Amex and Microsoft turn to AI to make expense reports less horrible

ChatGPT is getting all the attention as of late, but modern AI technologies have a range of use cases beyond finally making Bing useful. One emerging trend is putting AI to work to aid with the frustrating and laborious task of filing and auditing corporate expense reports. Today, Microsoft and American Express announced a deal that aims to do just that. The companies agreed to expand their decades-long partnership to build solutions that leverage Microsoft Cloud and AI technologies, starting with expense report management.

According to Amex, the initial solution will leverage machine learning and AI to automate expense reporting and approvals.

This goes beyond simply learning how to classify certain expenses, as many of today’s tools already do. Instead, the new system will implement an AI-powered decision engine that understands the company’s own travel and expense (T&E) policy and how it applies to submitted expenses. It will use that understanding along with other factors — like the employee’s purchase and payment history — to categorize and assign a risk score to individual transactions.

To make this work, the employee will be prompted to snap a photo of their receipt after paying with their Corporate Amex card. The system will then apply one of three risk scores: red, yellow or green, based on whether the expense is recommended for automatic approval or not, or if it needs another look. This information is passed along to the company’s expense management system with the receipt details attached to automatically generate reports for managers and auditors to use in their own decision-making. Amex says the AI is something it built in-house — it’s not leveraging Microsoft’s partnership with OpenAI, as Bing is, but is using Microsoft Cloud.

Over time, the expense management system will get smarter thanks to machine learning. As more expenses flow through the system, it will improve its algorithms around what sort of expenses can be automatically approved.

Microsoft will be the solution’s first tester and will integrate it with its own internal expense system later in the year, American Express notes. Over time, it will roll out to more Amex Corporate clients and add support for more expense management tools.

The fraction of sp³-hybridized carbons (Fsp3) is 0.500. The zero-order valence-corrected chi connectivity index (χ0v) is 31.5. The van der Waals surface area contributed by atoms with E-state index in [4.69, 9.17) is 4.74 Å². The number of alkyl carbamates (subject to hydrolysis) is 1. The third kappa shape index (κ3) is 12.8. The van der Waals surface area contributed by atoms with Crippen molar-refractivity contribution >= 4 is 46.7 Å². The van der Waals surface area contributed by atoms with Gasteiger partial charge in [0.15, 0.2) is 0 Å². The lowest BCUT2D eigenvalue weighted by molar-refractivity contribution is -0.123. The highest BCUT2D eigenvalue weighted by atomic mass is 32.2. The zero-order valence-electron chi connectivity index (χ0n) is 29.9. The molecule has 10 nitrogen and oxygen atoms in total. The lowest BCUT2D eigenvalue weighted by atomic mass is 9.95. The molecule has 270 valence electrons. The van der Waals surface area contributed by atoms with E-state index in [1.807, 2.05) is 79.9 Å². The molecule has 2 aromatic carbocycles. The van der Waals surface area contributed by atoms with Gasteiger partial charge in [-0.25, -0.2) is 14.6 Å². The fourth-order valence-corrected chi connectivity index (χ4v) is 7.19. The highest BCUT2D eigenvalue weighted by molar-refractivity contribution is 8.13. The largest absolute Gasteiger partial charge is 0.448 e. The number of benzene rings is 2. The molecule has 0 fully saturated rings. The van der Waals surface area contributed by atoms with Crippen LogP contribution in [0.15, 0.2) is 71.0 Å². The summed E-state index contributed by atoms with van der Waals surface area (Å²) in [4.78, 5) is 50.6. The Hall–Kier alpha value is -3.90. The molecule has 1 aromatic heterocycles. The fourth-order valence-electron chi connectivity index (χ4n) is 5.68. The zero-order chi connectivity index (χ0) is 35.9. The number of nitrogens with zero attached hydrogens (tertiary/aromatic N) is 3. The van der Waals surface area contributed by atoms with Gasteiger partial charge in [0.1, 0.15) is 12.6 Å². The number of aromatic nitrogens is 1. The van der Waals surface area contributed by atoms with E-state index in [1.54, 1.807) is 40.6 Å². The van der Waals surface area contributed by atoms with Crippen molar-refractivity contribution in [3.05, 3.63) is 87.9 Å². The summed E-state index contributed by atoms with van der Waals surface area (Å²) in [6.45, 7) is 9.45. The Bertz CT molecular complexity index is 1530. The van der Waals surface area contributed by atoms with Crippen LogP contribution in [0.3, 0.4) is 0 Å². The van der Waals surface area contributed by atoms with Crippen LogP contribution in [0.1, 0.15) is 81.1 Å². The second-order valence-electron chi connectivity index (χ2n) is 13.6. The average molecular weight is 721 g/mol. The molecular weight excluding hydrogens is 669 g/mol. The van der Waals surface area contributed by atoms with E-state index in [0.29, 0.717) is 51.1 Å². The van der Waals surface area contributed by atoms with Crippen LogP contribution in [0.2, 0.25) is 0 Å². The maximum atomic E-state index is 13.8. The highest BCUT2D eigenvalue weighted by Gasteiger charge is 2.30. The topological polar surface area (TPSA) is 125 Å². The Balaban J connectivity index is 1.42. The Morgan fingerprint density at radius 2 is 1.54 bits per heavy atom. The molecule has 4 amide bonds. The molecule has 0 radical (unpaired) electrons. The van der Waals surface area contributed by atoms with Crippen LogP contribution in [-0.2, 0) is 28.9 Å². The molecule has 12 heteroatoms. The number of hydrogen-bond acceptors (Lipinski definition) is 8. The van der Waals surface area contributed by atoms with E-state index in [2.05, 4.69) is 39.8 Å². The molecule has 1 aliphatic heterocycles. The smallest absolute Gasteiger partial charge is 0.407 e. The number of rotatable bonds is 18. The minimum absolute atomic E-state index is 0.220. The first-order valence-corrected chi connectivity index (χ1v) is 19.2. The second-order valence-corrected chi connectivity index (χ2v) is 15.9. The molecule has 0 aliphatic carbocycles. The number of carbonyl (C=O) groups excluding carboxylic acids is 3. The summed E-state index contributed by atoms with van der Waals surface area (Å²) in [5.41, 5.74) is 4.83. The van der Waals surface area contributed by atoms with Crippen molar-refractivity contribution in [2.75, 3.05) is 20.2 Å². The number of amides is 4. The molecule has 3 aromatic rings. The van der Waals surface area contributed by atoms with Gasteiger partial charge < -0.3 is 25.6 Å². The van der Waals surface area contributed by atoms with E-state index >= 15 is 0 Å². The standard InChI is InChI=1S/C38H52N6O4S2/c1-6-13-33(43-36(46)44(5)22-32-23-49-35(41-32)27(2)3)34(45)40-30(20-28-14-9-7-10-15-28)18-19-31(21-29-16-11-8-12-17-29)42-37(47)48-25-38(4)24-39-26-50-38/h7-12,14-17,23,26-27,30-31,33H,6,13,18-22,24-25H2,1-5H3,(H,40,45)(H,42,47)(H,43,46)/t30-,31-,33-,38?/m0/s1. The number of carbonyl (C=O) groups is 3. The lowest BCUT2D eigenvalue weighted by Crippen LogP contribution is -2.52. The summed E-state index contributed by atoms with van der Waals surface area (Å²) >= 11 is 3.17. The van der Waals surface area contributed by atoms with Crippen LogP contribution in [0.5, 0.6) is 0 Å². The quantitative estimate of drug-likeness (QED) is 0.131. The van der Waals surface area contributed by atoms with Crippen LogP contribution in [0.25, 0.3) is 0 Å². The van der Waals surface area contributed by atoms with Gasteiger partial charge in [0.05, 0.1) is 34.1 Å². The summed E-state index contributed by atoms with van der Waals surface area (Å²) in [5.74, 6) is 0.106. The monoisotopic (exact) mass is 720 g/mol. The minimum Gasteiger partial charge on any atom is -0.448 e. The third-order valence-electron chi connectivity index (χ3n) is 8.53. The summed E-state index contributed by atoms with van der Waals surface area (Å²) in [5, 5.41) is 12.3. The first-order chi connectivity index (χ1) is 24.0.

While it’s not exactly ChatGPT for expense reports, if successful, the solution could save time and reduce headaches around corporate expense management.

Imagine, instead of spending hours manually categorizing expenses, uploading receipts and justifying the charges, corporate employees would only have to focus on the outliers that actually required further explanation.

Of course, it remains to be seen if the solution is capable of actually accomplishing this goal, as described, or if corporations will even utilize the tech when it becomes available.

Amex also isn’t the only company looking to AI to improve the tedious processes around expense report management. Just days ago, Palo Alto-based business-travel software maker TripActions rebranded to Navan and announced it would integrate ChatGPT into its platform for similar reasons. The company said its new system would learn a user’s preferred airlines, hotels and restaurants to build itineraries and will streamline expense reporting through its own receipt-scanning tool, among other things.

There’s reason, of course, to be skeptical of these forthcoming AI solutions.

As The Atlantic recently pointed out, new technologies meant to reduce employee labor inevitably just create “new types of work” for people to do instead. And ChatGPT’s way of confidently providing the wrong answer suggests some of that extra work may involve dealing with false positives and negatives.

Plus, other companies have been leveraging AI for some time, like SAP Concur. And many employees would argue that Concur isn’t exactly a user-friendly system.

The timing of the announcement is suspect, as well. Amex is likely hoping to ride on the wave of interest in the Microsoft-OpenAI deal and the ChatGPT-powered Bing to get more eyeballs on its far less exciting use case. (Unless, of course, expense management thrills you!)

Still, AI is on its way to the broader financial services and corporate travel industry, not just expense management. In that respect, Amex isn’t necessarily getting out ahead of the market, it’s just keeping up with where it’s headed.